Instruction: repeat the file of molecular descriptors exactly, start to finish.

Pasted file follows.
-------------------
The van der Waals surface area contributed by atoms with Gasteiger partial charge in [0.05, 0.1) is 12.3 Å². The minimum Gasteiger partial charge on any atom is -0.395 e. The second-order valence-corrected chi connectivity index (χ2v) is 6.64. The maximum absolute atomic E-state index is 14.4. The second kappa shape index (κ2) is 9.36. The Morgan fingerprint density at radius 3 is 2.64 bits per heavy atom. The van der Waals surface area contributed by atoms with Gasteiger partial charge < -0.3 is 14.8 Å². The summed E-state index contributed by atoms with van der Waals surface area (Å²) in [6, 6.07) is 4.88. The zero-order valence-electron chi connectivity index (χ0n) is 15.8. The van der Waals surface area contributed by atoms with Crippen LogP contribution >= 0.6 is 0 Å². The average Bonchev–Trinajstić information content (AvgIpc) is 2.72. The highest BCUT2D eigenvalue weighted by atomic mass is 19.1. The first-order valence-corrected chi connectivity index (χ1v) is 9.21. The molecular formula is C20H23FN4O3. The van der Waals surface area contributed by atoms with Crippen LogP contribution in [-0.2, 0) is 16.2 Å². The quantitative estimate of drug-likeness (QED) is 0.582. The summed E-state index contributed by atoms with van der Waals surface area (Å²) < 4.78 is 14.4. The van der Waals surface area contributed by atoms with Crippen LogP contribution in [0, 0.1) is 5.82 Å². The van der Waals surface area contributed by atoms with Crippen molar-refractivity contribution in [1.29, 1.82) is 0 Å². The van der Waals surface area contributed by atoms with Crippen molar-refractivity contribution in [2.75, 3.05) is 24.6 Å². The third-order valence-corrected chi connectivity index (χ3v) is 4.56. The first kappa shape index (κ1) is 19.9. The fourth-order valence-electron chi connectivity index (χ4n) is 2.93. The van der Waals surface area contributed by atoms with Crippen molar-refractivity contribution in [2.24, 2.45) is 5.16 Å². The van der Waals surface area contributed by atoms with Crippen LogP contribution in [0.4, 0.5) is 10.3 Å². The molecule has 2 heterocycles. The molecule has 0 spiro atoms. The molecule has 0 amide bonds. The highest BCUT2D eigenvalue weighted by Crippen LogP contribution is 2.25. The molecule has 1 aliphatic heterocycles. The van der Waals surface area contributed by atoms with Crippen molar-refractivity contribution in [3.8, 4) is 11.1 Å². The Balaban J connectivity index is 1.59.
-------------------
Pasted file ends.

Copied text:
The van der Waals surface area contributed by atoms with Gasteiger partial charge in [0.05, 0.1) is 12.3 Å². The minimum Gasteiger partial charge on any atom is -0.395 e. The second-order valence-corrected chi connectivity index (χ2v) is 6.64. The maximum absolute atomic E-state index is 14.4. The second kappa shape index (κ2) is 9.36. The Morgan fingerprint density at radius 3 is 2.64 bits per heavy atom. The van der Waals surface area contributed by atoms with Gasteiger partial charge < -0.3 is 14.8 Å². The summed E-state index contributed by atoms with van der Waals surface area (Å²) in [6, 6.07) is 4.88. The zero-order valence-electron chi connectivity index (χ0n) is 15.8. The van der Waals surface area contributed by atoms with Crippen LogP contribution >= 0.6 is 0 Å². The average Bonchev–Trinajstić information content (AvgIpc) is 2.72. The highest BCUT2D eigenvalue weighted by atomic mass is 19.1. The first-order valence-corrected chi connectivity index (χ1v) is 9.21. The molecular formula is C20H23FN4O3. The van der Waals surface area contributed by atoms with Crippen LogP contribution in [-0.2, 0) is 16.2 Å². The quantitative estimate of drug-likeness (QED) is 0.582. The summed E-state index contributed by atoms with van der Waals surface area (Å²) < 4.78 is 14.4. The van der Waals surface area contributed by atoms with Crippen LogP contribution in [0, 0.1) is 5.82 Å². The van der Waals surface area contributed by atoms with Crippen molar-refractivity contribution in [1.29, 1.82) is 0 Å². The van der Waals surface area contributed by atoms with Crippen molar-refractivity contribution in [2.75, 3.05) is 24.6 Å². The third-order valence-corrected chi connectivity index (χ3v) is 4.56. The first kappa shape index (κ1) is 19.9. The fourth-order valence-electron chi connectivity index (χ4n) is 2.93. The van der Waals surface area contributed by atoms with Crippen molar-refractivity contribution in [2.24, 2.45) is 5.16 Å². The van der Waals surface area contributed by atoms with Crippen LogP contribution in [0.4, 0.5) is 10.3 Å². The molecule has 2 heterocycles. The molecule has 0 spiro atoms. The molecule has 0 amide bonds. The highest BCUT2D eigenvalue weighted by Crippen LogP contribution is 2.25. The molecule has 1 aliphatic heterocycles. The van der Waals surface area contributed by atoms with Crippen molar-refractivity contribution in [3.8, 4) is 11.1 Å². The Balaban J connectivity index is 1.59.